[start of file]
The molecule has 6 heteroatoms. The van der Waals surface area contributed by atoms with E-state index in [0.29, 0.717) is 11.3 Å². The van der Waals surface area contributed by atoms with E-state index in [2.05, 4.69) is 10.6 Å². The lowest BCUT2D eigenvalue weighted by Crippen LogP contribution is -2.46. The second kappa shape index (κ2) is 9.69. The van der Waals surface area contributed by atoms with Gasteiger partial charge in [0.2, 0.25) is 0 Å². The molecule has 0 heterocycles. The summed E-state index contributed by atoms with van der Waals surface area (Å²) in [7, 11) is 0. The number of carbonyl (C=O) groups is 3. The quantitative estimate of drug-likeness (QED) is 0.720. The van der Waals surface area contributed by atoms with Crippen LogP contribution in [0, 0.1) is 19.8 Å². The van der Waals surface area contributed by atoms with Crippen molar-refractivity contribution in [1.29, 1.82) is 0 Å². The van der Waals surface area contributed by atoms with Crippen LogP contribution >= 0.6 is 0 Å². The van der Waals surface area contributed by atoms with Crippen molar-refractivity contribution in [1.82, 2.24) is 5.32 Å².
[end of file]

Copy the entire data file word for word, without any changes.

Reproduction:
The molecule has 6 heteroatoms. The van der Waals surface area contributed by atoms with E-state index in [0.29, 0.717) is 11.3 Å². The van der Waals surface area contributed by atoms with E-state index in [2.05, 4.69) is 10.6 Å². The lowest BCUT2D eigenvalue weighted by Crippen LogP contribution is -2.46. The second kappa shape index (κ2) is 9.69. The van der Waals surface area contributed by atoms with Gasteiger partial charge in [0.2, 0.25) is 0 Å². The molecule has 0 heterocycles. The summed E-state index contributed by atoms with van der Waals surface area (Å²) in [7, 11) is 0. The number of carbonyl (C=O) groups is 3. The quantitative estimate of drug-likeness (QED) is 0.720. The van der Waals surface area contributed by atoms with Crippen LogP contribution in [0, 0.1) is 19.8 Å². The van der Waals surface area contributed by atoms with Crippen molar-refractivity contribution in [1.29, 1.82) is 0 Å². The van der Waals surface area contributed by atoms with Crippen LogP contribution >= 0.6 is 0 Å². The van der Waals surface area contributed by atoms with Crippen molar-refractivity contribution in [1.82, 2.24) is 5.32 Å².